Designing the New
By Sahlan Diver
Document Version 2.0 22-Oct-12
This is the second version of an article presenting an outline description of a new organisation for the latihan, based on ideas that have come out of recent discussions.
The original document was less than clear on the spiritual aspects of the proposed new organisation, so it has been re-written with added information in the hope of avoiding any misunderstanding.
Scope of the document
The document tries to cover the content of recent discussions on the subject of a new latihan organisation and tries to provide a comprehensive summary of the required characteristics of such an organisation.
It is important to appreciate that there is a difference between the internal detail of something and the way that something is experienced by its consumers. For example, a huge amount of technical, management and financial expertise goes into an airline flying people across the world, but from the point of view of the passengers none of that is of direct interest -- all they want is comfort, good food and drink, and a swift, safe journey. Similarly, this document is engaged with designing the internal detail of a new organisation. It is a necessarily long document. For those who have difficulty extrapolating from the detail to imagining how the new organisation might be experienced by the average latihan practitioner, there are provided some imaginary case-studies that show how simple it all is in practice.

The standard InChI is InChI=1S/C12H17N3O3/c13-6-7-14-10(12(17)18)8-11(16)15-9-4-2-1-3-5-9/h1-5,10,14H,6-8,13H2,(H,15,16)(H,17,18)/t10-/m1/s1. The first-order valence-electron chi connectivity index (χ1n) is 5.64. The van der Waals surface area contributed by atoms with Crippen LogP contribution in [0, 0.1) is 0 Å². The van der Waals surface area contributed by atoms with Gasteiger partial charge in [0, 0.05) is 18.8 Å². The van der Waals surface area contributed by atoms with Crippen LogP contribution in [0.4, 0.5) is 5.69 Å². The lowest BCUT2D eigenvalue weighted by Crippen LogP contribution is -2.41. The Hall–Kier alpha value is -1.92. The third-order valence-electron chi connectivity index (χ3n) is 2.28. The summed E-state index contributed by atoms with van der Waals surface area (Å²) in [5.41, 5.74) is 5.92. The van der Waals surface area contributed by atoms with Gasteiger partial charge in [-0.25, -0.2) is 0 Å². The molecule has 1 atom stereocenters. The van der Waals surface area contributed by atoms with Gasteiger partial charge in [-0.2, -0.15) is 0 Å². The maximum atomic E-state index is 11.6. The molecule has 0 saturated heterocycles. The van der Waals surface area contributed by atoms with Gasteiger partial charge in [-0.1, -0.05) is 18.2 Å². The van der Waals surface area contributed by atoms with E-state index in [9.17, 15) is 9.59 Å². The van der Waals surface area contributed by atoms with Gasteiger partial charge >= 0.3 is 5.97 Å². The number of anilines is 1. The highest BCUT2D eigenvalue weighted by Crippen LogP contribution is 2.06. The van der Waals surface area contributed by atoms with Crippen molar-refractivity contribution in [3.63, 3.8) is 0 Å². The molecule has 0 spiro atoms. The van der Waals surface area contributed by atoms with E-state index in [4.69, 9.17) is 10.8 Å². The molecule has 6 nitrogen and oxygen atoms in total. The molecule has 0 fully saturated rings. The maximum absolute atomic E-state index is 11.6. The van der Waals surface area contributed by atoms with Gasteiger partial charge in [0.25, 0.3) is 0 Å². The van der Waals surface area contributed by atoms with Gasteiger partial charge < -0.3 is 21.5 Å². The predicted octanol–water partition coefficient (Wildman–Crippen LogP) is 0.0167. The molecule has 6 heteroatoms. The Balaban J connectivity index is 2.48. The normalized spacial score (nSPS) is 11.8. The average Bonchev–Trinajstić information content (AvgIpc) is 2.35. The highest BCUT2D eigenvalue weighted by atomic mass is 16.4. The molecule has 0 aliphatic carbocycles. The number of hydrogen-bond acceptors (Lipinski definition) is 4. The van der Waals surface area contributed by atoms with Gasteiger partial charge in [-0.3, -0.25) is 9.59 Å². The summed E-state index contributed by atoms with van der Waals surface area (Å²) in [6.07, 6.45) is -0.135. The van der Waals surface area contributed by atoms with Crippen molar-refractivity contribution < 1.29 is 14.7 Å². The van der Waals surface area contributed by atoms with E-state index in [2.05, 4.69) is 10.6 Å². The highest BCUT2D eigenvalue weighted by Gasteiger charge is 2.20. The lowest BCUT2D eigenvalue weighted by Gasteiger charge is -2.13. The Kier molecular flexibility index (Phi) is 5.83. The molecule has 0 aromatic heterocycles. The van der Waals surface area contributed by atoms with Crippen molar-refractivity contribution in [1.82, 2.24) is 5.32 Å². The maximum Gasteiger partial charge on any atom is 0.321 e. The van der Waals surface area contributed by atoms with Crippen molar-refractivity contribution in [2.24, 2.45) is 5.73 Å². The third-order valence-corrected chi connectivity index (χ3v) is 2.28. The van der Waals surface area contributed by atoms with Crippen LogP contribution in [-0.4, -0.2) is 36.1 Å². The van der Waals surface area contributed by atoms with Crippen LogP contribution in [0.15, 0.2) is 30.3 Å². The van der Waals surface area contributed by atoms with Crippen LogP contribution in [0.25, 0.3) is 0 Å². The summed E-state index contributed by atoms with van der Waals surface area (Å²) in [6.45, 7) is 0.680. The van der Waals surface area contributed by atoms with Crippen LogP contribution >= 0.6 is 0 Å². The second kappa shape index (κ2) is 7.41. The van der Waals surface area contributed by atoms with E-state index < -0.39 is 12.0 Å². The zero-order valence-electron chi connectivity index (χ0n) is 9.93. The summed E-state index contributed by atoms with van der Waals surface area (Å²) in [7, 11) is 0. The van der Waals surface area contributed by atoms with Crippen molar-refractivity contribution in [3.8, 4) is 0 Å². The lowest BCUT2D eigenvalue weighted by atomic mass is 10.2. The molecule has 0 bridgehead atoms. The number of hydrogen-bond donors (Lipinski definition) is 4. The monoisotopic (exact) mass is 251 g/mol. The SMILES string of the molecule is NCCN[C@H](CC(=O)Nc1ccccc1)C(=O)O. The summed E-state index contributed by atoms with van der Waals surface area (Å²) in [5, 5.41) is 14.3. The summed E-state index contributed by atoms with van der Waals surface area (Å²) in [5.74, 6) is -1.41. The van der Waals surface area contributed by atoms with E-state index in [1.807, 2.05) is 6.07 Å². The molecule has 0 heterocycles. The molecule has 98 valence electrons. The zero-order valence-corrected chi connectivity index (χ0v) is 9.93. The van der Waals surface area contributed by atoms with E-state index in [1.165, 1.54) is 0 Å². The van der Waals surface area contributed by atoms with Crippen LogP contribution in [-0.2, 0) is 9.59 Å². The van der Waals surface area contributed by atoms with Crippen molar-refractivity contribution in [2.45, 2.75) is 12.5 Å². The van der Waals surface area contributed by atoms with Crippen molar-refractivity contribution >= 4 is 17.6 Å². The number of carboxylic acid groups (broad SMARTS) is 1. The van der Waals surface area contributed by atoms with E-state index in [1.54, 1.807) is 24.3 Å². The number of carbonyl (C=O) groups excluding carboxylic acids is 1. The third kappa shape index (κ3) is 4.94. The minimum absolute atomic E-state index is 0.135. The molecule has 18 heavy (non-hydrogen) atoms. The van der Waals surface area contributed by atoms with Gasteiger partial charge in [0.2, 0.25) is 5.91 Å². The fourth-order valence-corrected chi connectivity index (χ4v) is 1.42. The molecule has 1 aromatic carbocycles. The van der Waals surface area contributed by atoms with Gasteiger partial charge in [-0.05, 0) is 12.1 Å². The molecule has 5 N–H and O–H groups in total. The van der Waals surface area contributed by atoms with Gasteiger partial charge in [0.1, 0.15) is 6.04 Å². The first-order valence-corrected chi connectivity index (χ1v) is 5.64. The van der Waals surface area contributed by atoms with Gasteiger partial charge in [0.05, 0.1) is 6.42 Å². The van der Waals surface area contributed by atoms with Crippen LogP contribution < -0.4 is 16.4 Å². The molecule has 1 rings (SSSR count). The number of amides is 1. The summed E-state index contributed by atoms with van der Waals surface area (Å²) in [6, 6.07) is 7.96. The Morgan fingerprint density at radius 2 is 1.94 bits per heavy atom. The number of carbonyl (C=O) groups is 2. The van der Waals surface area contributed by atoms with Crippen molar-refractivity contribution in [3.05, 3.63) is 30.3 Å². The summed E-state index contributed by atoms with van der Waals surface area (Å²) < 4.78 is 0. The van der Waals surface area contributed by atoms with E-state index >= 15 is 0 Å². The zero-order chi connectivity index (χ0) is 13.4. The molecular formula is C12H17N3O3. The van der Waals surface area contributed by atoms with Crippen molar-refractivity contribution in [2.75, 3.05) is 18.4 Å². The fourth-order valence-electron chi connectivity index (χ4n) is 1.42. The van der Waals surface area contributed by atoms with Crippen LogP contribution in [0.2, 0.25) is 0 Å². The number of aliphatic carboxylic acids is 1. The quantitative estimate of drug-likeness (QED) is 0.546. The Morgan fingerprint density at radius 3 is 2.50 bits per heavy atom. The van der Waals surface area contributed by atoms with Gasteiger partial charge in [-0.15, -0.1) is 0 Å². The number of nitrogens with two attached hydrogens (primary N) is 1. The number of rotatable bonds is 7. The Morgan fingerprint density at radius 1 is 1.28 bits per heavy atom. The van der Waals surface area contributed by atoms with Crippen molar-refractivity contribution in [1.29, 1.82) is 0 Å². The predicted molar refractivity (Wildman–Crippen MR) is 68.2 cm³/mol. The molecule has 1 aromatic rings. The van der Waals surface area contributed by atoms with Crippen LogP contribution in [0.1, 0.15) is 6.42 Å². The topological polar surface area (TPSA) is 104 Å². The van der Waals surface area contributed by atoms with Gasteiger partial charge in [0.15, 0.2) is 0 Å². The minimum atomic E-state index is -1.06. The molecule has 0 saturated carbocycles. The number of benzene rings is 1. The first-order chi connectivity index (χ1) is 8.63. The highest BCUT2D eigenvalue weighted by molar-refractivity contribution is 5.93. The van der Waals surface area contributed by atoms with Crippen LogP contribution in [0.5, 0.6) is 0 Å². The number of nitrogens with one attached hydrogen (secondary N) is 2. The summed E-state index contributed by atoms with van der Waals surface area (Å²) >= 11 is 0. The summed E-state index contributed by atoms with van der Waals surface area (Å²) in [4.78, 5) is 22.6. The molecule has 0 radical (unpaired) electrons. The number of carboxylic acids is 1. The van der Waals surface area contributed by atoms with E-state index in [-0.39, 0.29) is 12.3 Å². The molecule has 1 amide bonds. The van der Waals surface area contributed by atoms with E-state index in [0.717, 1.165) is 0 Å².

It is expected that the document will be of interest to three main audiences:
1) Subud members who are disenchanted with Subud, for whatever reason, and are looking for a new organisation under the auspices of which they can do latihan with others.
2) Subud members who are concerned that the formation of a new organisation might disadvantage Subud, and wish to be informed about the plans currently being made.
3) Open-minded Subud members interested in how it might be possible to 're-package' the latihan, independent of Subud and Bapak's teachings.
Nature of the new organisation
It should be stressed that what is being planned is not a "breakaway" Subud, not a 'Subud-with-all-the-faults-put-right'; rather there are ideas for a completely new form of latihan organisation, which will be unlike Subud in many respects.
Future Developments and Timetable
The small group of people who have been discussing the new organisation in depth since the beginning of this year will probably widen out the discussion to invited contributors via a special web site being planned. Later the discussion may be widened out further so that anyone can participate. It's possible that the new organisation may be formed quite soon, say within a year.